More than that. Mr. O'Hearne, I remember your kindness to me. That fall, I had the lead in the school play, "Up the Down Staircase." My workload was heavy, and it was a stressful term. On top of generally wishing I was elsewhere, I was frustrated at how my term was going. In a conversation with you one day, you said something to me that I will never forget. You told me not to be too hard on myself because a long distance move such as I'd been through was one of the most stressful things to happen to a person. 

Finally. Someone got it. 

The final night of the play, you and your wife met me backstage, and you gave me a rose to congratulate me on a job well done.

I will never forget you because you were kind to me at a very hard time in my life. I guess these days, many teachers would be afraid to show such concern. I'm grateful you did. I wish when I left school, I'd had the words then to say thank you. 

So, Mr. Bert O'Hearn, wherever you are, thank you.


If these drawers could talk

I'm doing something I did a lot of as girl: I'm the only one awake and I'm at my desk. You can tell my husband and I are an older couple, because one of us is asleep by 10:00 on a Saturday night, and it's a novelty for me to be staying up. My husband has a reason for his fatigue. In preparation for an 80km fundraising bike ride, he rode 80km this morning, and he's a big peckish after all that.

I have had this desk since I was 17 years old. In the late 70's when my dad's employer began replacing their wooden banker's desks with metal ones, he bought a couple and stripped and re-finished them. I don't actually know where the other one is, but this one has been mine ever since. The first year my husband and I were married, it stayed at my parents' house because it was too big for our apartment. After we got a bigger place, it was brought home. It is a big desk: 59 inches wide by 39 inches deep. It holds a lot of stuff: my Mac desktop, my printer, a lamp, a selection of pens, and at the moment, three Bibles, seven other books, and three notebooks. The desk has pull out boards on either side, and I keep my Bibles on one and my notebooks on the other.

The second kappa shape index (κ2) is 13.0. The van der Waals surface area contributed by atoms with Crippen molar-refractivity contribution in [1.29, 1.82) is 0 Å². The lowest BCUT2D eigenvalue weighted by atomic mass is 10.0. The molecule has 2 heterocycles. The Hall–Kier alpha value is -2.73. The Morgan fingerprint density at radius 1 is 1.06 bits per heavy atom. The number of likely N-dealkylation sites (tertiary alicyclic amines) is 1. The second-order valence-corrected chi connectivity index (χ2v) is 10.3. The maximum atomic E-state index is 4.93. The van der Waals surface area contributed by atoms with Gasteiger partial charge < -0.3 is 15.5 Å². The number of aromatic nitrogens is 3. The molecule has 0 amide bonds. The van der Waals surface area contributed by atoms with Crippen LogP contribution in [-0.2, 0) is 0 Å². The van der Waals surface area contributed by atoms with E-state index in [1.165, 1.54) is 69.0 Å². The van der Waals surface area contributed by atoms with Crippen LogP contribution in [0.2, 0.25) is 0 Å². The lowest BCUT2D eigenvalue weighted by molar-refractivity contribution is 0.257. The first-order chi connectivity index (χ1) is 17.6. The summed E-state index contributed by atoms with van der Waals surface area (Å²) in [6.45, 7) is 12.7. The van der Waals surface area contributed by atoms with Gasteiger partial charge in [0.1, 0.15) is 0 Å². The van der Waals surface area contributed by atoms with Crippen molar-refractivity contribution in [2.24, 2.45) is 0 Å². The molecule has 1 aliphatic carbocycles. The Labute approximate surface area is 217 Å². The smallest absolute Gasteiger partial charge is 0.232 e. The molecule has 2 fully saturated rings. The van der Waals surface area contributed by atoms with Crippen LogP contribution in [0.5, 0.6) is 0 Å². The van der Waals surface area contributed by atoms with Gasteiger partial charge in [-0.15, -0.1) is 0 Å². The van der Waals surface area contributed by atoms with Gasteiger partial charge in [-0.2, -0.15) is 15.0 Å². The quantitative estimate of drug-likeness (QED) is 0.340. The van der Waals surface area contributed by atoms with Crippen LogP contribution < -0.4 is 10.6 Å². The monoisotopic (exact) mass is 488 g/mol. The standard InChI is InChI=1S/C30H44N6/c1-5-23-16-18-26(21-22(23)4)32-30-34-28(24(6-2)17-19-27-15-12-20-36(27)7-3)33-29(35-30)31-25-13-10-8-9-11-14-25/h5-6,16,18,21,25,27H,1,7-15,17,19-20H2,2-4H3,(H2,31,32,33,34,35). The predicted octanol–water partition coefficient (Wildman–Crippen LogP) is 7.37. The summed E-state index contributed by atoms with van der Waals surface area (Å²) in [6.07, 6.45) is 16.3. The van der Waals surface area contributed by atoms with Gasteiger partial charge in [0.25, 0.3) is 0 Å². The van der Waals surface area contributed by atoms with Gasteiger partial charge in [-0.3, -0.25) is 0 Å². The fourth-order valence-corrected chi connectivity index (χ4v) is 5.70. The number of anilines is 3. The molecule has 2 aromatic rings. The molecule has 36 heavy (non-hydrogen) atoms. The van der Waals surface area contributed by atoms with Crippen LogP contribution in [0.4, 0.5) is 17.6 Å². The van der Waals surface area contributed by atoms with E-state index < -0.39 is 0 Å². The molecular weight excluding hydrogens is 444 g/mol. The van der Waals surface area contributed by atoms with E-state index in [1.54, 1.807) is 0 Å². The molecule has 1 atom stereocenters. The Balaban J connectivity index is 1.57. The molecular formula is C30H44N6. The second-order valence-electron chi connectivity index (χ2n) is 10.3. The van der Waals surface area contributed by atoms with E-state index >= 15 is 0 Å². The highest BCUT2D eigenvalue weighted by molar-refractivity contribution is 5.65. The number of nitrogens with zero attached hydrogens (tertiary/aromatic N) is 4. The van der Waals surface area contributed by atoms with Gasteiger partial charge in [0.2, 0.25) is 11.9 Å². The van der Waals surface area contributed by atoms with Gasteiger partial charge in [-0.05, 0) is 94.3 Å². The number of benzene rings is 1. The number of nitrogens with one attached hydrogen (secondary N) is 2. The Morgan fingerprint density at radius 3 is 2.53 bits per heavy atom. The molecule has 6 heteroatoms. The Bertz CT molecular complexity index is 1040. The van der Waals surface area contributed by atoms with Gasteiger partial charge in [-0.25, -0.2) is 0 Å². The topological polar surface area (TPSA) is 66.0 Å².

This desk was re-stained and finished with varathane around 1978, and it's still in good shape. One year, when I was doing a lot of quilting, I used a black Sharpie to draw around a heart onto a piece of tracing paper. It soaked through, and there is half of a heart, faded now, underneath the vinyl blotter. When we moved my study from the dining room to this room, I seriously thought about replacing the desk so I could have more bookshelf space. I couldn't do it.